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What is a good team?Dorien Jorissen
Team dress-code 🙂
A couple of weeks ago, most members of the ET team showed up in a suit and tie. In this company that’s exceptional, because the common dress-code is casual. But not that day: they made a promise to themselves to dress up, in case the sprint would be successful. Which it was. (In fact, it was kind of a bet with the project manager, who had once said he would like that.)
I laughed out loud when I entered the meeting room and saw them. It was funny, because it was so out of context. At that moment, my first thought was: this is a team where I would – without hesitation – like to be part of, or work for.
Which led me to ask myself: Why?
Why do I think this is a good team? Just because they are funny?
Is humor all you need in a good team? The answer: yes. And no.
Yes, humor is very very important. It’s a kind of downplay, setting things in a bigger picture. It also makes things acceptable for conversation. In Dutch we say ‘discuss-able’.
No, because it’s not all about humor. There are other aspects:
- Mixed population
- Common goal
- Continuous improvement
There is a rather mixed population in this team. Some seniors, some juniors. Some quiet people, some loud. Some leaders, some followers. Some mature, some still growing. Some are testers, some developers, some analysts. But most take different tasks, if needed.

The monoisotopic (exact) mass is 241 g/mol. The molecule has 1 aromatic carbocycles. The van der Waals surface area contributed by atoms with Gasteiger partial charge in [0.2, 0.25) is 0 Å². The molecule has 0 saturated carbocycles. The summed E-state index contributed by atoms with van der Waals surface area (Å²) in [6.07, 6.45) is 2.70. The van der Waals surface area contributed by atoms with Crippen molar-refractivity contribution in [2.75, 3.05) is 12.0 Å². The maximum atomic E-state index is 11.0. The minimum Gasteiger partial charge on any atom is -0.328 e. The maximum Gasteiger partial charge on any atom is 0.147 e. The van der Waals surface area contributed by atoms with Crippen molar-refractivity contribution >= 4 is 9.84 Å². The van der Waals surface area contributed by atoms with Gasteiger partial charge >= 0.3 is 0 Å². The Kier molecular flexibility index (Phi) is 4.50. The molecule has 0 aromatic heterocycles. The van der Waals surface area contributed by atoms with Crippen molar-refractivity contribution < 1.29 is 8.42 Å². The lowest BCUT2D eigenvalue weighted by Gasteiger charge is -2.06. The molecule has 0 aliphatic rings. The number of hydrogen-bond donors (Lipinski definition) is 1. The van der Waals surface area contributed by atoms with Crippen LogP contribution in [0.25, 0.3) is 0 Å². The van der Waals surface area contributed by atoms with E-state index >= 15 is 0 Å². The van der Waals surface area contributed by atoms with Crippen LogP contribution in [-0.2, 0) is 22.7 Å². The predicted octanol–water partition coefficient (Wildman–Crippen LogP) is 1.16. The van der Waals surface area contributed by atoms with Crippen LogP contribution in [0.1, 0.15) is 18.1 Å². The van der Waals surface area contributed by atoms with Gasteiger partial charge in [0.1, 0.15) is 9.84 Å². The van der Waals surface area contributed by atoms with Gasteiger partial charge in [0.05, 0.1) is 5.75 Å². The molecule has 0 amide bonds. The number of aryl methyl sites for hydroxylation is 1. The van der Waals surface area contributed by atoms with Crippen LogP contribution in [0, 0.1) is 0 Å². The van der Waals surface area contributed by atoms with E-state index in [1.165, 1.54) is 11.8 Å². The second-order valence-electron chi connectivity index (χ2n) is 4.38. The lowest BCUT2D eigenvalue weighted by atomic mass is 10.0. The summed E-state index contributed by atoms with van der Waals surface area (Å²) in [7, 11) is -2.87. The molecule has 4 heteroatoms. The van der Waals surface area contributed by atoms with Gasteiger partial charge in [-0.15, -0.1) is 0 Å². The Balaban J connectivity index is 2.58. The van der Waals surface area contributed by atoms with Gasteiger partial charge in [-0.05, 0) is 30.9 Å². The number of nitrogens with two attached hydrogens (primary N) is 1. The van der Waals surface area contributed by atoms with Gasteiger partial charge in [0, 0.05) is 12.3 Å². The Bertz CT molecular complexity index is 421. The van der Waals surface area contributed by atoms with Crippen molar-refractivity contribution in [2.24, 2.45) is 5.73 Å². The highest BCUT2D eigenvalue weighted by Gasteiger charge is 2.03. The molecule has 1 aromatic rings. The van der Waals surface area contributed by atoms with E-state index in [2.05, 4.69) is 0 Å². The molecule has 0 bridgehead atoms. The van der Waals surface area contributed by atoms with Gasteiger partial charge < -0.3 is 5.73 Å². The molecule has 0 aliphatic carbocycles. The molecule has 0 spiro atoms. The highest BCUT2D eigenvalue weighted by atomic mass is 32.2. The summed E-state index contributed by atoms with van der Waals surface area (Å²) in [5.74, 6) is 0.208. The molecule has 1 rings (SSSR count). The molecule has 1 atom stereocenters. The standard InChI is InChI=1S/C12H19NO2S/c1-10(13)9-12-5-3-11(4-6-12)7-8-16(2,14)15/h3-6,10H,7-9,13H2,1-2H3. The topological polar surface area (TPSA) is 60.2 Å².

You need maturity. A synonym could be: emotional intelligence. Maturity is often obvious in the topics that are discussed. If you discuss interpersonal relations, behavior, feelings – like they did in their last retrospective – you are rather mature. Not that it’s always necessary, but it’s possible. And you don’t need to be very mature to be good; you only have to be on your way.
It also helps if the team has a common goal. It gives direction and it’s very satisfying if you can see results, build something.
And the final part, the one thing that every team needs: continuous improvement. Always question your team, yourself, your customers, your manager.
Respect them, but challenge them as you challenge yourself. Without this, you get static teams and static teams die.
Of course, there is nothing new about this topic. Just google ‘what makes a good team’ and you’ll find a trillion other articles about this topic. But I don’t care: that day was a good day and I wanted to share that.
Don’t hesitate to comment!